(2) They can also invest, on non-repatriation basis, in dated Government securities (other than bearer securities), treasury bills, units of domestic mutual funds, units of Money Market Mutual Funds in India, or National Plan/Savings Certificates on non-repatriation basis. The guidelines for these schemes are framed by the concerned Government agencies.
B. A SEBI registered Foreign Institutional Investor may purchase, on repatriation basis, dated Government securities/treasury bills, non-convertible debentures/bonds issued by an Indian company and units of domestic mutual funds either directly from the issuer of such securities or through a registered stock broker on a recognised stock exchange in India. The FIIs is required to ensure that;
i) the FII allocation of its total investment between equity and debt instruments (including dated Government Securities and Treasury Bills in the Indian capital market) should not exceed the ratio of 70:30.
ii) In case the FII is set-up as a 100% debt FII, it can invest the entire corpus in dated Government Securities including Treasury Bills, non-convertible debentures/bonds issued by an Indian company subject to limits, if any, stipulated by SEBI in this regard.
The Investment in Government Securities/Treasury bills and Corporate debt is subject to a ceiling decided in consultation with the Government of India. Investment limit for the FIIs as a group in Government securities currently is USD 3.2 Billion. The limit for investment in Corporate debt is USD 1.5 billion. At present, the FIIs can also invest in Innovative instruments such as Upper Tier-II capital upto a limit of USD 500 million.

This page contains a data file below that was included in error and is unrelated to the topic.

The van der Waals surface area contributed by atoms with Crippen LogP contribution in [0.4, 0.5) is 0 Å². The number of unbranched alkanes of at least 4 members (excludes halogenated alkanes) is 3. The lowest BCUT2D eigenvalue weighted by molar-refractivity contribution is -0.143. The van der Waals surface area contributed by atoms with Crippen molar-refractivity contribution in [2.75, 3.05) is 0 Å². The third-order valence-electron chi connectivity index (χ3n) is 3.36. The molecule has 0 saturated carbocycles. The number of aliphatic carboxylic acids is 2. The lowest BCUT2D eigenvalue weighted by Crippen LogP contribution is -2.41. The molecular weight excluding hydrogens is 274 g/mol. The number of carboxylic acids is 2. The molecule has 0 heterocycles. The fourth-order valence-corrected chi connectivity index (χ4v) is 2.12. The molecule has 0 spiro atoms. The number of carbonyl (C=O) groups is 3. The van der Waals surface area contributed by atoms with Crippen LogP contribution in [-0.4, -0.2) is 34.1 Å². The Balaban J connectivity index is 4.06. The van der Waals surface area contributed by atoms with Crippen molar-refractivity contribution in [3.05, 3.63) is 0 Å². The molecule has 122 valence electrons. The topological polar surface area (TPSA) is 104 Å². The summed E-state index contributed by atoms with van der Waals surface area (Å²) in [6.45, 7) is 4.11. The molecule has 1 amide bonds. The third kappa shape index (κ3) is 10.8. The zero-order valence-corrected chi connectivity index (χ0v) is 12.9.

V – Foreign Venture Capital Investment
1. What are the regulations for Foreign Venture Capital Investment?
A SEBI registered Foreign Venture Capital Investor with general permission from the Reserve Bank of India can invest in a Venture Capital Fund or an Indian Venture Capital Undertaking, in the manner and subject to the terms and conditions specified in Schedule 6 of RBI Notification No. FEMA 20/2000-RB dated May 3, 2000 as amended from time to time.
VI – Procedure for opening Branch/Project/Liaison Office
1. How can foreign companies open Liaison/Project/Branch office in India?
Foreign company can set up Liaison/Branch Offices in India after obtaining approval from Reserve Bank of India. Reserve Bank of India has given general permission to foreign companies to establish Project Offices in India subject to certain conditions.
2. What is the procedure to be followed for obtaining Reserve Bank’s approval for opening Liaison Office/Representative Office?
- A Liaison office can carry on only liaison activities, i.e. it can act as a channel of communication between Head Office abroad and parties in India. It is not allowed to undertake any business activity in India and cannot earn any income in India. Expenses of such offices are to be met entirely through inward remittances of foreign exchange from the Head Office abroad. The role of such offices is, therefore, limited to collecting information about possible market opportunities and providing information about the company and its products to the prospective Indian customers.